Ammonia-oxidizing archaea (AOA) and bacteria (AOB) are the crucial players in nitrogen cycle. Both AOA and AOB were examined along a gradient of human activity in a coastal ecosystem from intertidal zone, grassland, and Casuarina equisetifolia forest to farmland. Results showed that the farmland soils had noticeably higher nitrate-N, available P than soils in the other three sites. Generally, AOA and AOB community structures varied across sites. The farmland mainly had Nitrosotalea-like AOA, intertidal zone was dominated by Nitrosopumilus AOA, while grassland and C. equisetifolia forest primarily harbored Nitrososphaera-like AOA. The farmland and C. equisetifolia forest owned Nitrosospira-like AOB, intertidal zone possessed Nitrosomonas-like AOB, and no AOB was detected in the grassland. AOA abundance was significantly greater than AOB in this coastal ecosystem (p < 0.05, n = 8). AOB diversity and abundance in the farmland were significantly higher than those in the other three sites (p < 0.05, n = 2). The biodiversity and abundance of AOA were not significantly correlated with any soil property (p < 0.05, n = 8). However, the diversity of AOB was significantly correlated with pH, available P and total P (p < 0.05, n = 6). The abundance of AOB was significantly correlated with pH, nitrite, available N, available P and total P (p < 0.05, n = 6). This study suggested that the community structures of AOA and AOB vary in the different parts in the bio-engineered coastal ecosystem and agricultural activity appears to influence these nitrifiers.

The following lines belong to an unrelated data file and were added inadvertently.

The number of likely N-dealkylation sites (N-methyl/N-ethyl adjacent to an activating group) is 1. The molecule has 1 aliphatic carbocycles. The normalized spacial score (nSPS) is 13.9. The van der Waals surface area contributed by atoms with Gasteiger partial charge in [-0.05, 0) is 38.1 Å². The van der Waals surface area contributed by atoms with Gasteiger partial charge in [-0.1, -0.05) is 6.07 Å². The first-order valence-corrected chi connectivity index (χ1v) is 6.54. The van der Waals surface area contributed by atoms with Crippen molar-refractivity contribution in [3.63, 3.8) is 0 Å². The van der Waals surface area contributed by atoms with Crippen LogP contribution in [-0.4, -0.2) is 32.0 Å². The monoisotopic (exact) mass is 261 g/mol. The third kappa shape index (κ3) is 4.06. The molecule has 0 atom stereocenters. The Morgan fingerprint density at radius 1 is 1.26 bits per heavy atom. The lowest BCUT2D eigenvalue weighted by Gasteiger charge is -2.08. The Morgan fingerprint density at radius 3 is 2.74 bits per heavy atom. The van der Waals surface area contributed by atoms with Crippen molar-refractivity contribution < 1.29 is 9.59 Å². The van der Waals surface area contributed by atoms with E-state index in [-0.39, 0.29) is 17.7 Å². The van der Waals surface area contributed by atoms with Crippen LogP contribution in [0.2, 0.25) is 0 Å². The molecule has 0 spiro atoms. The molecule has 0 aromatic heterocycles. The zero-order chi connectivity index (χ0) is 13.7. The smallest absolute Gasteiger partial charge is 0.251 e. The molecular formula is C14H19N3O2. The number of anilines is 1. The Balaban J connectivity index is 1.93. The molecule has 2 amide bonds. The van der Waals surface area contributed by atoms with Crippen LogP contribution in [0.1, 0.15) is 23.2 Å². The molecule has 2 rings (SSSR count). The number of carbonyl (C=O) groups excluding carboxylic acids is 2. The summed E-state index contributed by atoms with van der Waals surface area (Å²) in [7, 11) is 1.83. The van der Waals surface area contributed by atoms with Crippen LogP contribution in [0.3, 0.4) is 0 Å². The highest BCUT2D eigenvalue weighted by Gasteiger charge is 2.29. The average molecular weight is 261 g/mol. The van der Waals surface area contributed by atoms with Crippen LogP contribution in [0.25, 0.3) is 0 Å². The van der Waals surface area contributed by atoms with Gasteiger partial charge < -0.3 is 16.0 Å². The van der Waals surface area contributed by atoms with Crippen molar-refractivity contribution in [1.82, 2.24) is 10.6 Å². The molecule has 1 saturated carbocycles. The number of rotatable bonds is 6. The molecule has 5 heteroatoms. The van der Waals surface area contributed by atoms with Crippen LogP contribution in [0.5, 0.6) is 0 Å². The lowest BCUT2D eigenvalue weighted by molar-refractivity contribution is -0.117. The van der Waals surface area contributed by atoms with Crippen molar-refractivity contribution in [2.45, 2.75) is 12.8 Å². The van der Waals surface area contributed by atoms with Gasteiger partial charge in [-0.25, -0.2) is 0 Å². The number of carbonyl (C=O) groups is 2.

- Casuarina equisetifolia
- Human activities